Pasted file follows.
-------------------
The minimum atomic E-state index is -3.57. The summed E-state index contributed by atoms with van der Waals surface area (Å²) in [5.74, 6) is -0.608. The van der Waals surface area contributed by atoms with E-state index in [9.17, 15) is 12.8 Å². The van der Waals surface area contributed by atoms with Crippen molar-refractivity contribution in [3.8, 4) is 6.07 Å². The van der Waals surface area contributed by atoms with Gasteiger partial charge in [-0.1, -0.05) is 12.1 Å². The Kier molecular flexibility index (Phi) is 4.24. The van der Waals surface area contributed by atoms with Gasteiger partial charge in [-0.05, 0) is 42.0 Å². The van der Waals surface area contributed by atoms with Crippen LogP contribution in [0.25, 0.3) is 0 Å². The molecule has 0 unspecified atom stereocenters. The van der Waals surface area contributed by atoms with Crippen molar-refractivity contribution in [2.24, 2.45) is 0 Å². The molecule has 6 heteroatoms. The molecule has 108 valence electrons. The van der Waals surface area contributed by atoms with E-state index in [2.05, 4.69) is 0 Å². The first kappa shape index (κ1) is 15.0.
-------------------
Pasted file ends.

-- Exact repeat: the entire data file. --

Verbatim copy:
The minimum atomic E-state index is -3.57. The summed E-state index contributed by atoms with van der Waals surface area (Å²) in [5.74, 6) is -0.608. The van der Waals surface area contributed by atoms with E-state index in [9.17, 15) is 12.8 Å². The van der Waals surface area contributed by atoms with Crippen molar-refractivity contribution in [3.8, 4) is 6.07 Å². The van der Waals surface area contributed by atoms with Gasteiger partial charge in [-0.1, -0.05) is 12.1 Å². The Kier molecular flexibility index (Phi) is 4.24. The van der Waals surface area contributed by atoms with Gasteiger partial charge in [-0.05, 0) is 42.0 Å². The van der Waals surface area contributed by atoms with Crippen LogP contribution in [0.25, 0.3) is 0 Å². The molecule has 0 unspecified atom stereocenters. The van der Waals surface area contributed by atoms with Crippen molar-refractivity contribution in [2.24, 2.45) is 0 Å². The molecule has 6 heteroatoms. The molecule has 108 valence electrons. The van der Waals surface area contributed by atoms with E-state index in [2.05, 4.69) is 0 Å². The first kappa shape index (κ1) is 15.0.